Two days after a U-Haul truck ran over three people at the Harvard-Yale tailgate Saturday, killing one and injuring the other two, the causes and legal implications of the crash remain unclear.
The incident, which killed 30-year old Nancy Barry of Salem, Mass., appeared to be the result of a “vehicle malfunction,” said William Dow ’63, the New Haven-based lawyer representing the vehicle’s driver, Brendan Ross ’13. But U-Haul Company of Connecticut President Pete Sciortino said in a Monday statement to the News that Dow’s claim has no factual basis, and New Haven Police Department spokesman David Hartman called the conclusion “premature.” The NHPD’s accident reconstruction team is still conducting its forensics investigation into the U-Haul and its mechanics, Hartman added.
The truck, whose cargo area contained several beer kegs, was rented by members of the fraternity Sigma Phi Epsilon and bound for Sig Ep’s tailgate outside the Yale Bowl when it swerved and accelerated, hitting the three women. Hartman said Ross was taken to the NHPD’s Union Avenue headquarters after the incident, where he passed a standard field sobriety test. The U-Haul truck, a Ford F-350 with a V10 Triton engine, has been impounded and is being preserved for inspection, Hartman added.
Ross, who was accompanied in the front seat of the truck by two male juniors, is not in custody and no charges have been filed against him. Dow did not respond to additional requests for comment Monday. When reached Sunday morning, Ross declined to comment.
Though Hartman said Sunday that the NHPD will not conclude its investigation for “some time,” intense media coverage of the incident has already prompted speculation about the legal consequences of the crash.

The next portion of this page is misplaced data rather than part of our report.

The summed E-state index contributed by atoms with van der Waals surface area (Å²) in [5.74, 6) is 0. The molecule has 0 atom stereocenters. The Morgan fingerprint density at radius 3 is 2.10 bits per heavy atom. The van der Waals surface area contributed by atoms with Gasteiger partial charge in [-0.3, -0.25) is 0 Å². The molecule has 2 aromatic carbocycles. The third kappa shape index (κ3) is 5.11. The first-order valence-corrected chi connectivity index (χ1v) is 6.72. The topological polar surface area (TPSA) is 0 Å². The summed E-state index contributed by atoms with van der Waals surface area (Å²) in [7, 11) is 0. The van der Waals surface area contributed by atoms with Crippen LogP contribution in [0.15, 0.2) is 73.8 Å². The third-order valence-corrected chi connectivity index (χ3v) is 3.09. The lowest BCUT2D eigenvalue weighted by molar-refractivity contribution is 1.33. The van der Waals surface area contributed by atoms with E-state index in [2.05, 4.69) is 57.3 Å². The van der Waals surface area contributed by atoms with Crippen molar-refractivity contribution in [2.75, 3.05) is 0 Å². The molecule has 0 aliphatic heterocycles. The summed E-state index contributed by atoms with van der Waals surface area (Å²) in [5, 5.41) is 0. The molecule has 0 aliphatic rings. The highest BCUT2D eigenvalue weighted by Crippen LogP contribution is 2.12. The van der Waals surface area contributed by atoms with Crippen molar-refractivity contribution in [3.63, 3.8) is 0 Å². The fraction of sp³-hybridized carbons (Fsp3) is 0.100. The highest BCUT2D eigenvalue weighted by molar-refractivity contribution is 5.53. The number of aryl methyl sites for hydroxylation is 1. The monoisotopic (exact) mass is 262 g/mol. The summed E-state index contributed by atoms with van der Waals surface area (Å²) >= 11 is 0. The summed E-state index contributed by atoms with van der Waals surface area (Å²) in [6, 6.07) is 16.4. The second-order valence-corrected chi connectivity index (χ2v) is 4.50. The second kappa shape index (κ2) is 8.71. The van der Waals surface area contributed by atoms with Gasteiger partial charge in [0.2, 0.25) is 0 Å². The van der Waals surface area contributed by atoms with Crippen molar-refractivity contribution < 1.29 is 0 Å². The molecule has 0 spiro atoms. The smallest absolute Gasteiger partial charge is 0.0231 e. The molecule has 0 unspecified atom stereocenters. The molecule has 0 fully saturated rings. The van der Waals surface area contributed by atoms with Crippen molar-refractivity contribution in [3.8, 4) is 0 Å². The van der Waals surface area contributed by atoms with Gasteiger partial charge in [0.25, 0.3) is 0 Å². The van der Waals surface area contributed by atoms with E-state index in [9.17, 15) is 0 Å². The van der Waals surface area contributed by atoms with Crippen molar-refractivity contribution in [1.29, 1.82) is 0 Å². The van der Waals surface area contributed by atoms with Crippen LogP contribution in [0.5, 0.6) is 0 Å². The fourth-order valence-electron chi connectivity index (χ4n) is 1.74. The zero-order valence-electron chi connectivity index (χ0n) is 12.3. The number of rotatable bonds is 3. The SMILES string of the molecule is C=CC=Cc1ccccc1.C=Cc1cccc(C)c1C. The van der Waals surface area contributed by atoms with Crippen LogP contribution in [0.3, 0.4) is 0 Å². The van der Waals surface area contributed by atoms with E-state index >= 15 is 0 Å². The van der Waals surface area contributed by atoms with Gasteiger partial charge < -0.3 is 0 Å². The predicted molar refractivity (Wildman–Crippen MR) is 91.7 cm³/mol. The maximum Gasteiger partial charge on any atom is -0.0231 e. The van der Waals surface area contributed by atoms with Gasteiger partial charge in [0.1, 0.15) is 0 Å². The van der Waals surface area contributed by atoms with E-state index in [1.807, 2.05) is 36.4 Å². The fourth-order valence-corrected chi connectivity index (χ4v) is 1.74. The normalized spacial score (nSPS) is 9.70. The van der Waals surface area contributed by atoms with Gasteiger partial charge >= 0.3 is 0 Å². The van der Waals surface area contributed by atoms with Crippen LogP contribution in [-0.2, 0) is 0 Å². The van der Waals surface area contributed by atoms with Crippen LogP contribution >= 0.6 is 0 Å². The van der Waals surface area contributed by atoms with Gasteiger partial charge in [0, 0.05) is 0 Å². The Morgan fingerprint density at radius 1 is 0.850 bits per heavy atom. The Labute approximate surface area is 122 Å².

Jeremiah Johnson, an Olathe, Kan.-based personal injury and product liability lawyer who has previous experience with accidents involving U-Hauls and Ford vehicles, said some F-350 models with V10 Triton engines have been known to have closely spaced gas and brake pedals. A driver could accidentally push both pedals when intending to brake, he said, which would cause the truck to accelerate because of its engine and brake construction. A driver’s automatic reaction of pushing on the pedals harder would only cause the truck to speed up more, Johnson added.
Based on photographs of the truck, Johnson said it appeared to be a 2006, 2007 or 2008 Ford F-350 model with V10 Triton engine. As of Monday evening, the National Highway Traffic Safety Administration’s website listed at least six complaints pertaining to pedal spacing and unpredictable acceleration in 2006-’08 models of the Ford F-350 with V10 Triton engine.
Eric Hageman, a Minneapolis-based personal injury attorney who handles cases involving truck accidents, said U-Haul could only be held liable for an accident like Saturday’s if it were proven that the company “did something wrong.” If, for instance, Ross was given the vehicle despite being unqualified to drive it, or if it could be shown that the vehicle was put on the road despite a known need for repair, a case could be brought against U-Haul, Hageman said.
If the problems with the vehicle were due to a manufacturing error and U-Haul did not alter the vehicle, Johnson said a case could be made against Ford rather than U-Haul.